Regulation is perhaps the Eurosceptics’ biggest bugbear. When trying to show how much Britain might gain from leaving the EU, they tot up all the costs of EU regulation, assert that there are no benefits from it and assume that, after Brexit, the whole lot could be scrapped. The OECD club of mostly rich countries has compared the extent of regulation in product and labour markets among its members and finds that Britain is among the least regulated countries in Europe. Indeed, Britain compares favourably with non-EU countries such as America, Australia and Canada. And there is little to suggest that, if it were to leave the EU, it would tear up many rules. Moreover, if a post-Brexit Britain wanted to retain full access to the single European market, it would almost certainly have to stick with most of the accompanying rules.
What are the options if Britain decided to leave the EU? Most of the alternatives to full membership are unattainable, unappealing or both. The EU will not disappear as an institution or a big market. A post-Brexit Britain will have to form a set of trading and institutional relationships with it. The uncertainty is over what these would be—and how long they might take to negotiate.
Broadly, there are five models to choose from. The first is to join the European Economic Area, a solution adopted by all but one of the EFTA states that did not join the EU. But the EEA now consists of just one small country, Norway, and two tiddlers, Iceland and Liechtenstein. The second option is to try to emulate Switzerland, the remaining EFTA country. It is not in the EEA but instead has a string of over 20 major and 100 minor bilateral agreements with the EU. The third is to seek to establish a customs union with the EU, as Turkey has done, or at least to strike a deep and comprehensive free-trade agreement. The fourth is simply to rely on normal World Trade Organisation (WTO) rules for access to the EU market. The fifth, preferred by most Eurosceptics, is to negotiate a special deal for Britain alone that retains free trade with the EU but avoids the disadvantages of the other models, but it would be extremly hard or even impossible to negotiate this in an atmosphere, post-Brexit, that would hardly be a warm one.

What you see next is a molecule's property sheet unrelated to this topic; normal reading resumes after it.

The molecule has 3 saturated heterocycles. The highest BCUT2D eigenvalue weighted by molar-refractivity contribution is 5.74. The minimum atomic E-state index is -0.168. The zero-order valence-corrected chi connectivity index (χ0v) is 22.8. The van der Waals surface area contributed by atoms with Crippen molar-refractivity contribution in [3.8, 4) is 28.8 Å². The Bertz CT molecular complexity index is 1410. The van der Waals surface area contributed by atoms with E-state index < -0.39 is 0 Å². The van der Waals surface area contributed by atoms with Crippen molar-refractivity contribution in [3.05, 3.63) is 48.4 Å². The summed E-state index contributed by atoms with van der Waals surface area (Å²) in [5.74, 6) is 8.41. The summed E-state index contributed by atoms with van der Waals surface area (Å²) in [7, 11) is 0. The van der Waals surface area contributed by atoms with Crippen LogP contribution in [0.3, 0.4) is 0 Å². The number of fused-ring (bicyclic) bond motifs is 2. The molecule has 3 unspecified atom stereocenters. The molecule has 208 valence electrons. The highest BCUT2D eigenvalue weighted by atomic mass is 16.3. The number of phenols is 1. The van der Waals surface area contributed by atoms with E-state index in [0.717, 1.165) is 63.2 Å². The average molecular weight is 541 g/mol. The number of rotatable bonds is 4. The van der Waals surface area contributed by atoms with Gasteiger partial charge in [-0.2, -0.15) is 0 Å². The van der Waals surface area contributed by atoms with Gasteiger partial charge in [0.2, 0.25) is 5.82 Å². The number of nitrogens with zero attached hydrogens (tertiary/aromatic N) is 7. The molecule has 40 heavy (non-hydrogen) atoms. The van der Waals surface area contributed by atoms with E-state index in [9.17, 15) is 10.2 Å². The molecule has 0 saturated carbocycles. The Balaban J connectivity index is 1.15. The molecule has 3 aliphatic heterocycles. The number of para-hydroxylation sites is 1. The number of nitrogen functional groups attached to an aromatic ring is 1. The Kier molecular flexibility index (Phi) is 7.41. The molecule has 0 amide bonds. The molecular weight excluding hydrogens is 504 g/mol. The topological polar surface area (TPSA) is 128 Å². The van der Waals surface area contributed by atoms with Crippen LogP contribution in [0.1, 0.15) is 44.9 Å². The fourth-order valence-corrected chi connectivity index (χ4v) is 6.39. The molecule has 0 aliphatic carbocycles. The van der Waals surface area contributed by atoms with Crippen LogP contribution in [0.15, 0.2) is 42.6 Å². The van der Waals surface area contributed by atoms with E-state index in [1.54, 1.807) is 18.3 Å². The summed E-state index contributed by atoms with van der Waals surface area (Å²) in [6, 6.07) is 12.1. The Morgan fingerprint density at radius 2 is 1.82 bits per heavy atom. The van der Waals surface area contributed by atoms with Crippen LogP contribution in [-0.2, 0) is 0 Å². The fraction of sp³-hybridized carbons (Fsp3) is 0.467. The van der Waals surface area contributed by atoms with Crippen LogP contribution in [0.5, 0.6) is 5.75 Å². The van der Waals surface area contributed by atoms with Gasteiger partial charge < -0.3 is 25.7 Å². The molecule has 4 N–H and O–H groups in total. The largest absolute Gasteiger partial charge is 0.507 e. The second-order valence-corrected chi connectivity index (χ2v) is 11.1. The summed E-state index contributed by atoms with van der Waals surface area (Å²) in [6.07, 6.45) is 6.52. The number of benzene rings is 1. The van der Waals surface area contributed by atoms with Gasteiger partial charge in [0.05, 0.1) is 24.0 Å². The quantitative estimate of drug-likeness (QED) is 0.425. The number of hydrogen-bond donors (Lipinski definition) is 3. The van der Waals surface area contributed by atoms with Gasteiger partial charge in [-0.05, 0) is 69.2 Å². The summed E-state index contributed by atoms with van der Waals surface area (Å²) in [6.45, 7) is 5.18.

In fact Britain has influenced the EU for the better. The European project it joined in 1973 had obvious flaws: ludicrously expensive farm and fisheries policies, a budget designed to cost Britain more than any other country, no single market and only nine members. Thanks partly to British political clout, the EU now has less wasteful agricultural and fisheries policies, a budget to which Britain is a middling net contributor, a liberal single market, a commitment to freer trade and 28 members. Like any club, it needs reform. But the worst way to effect change is to loiter by the exit.”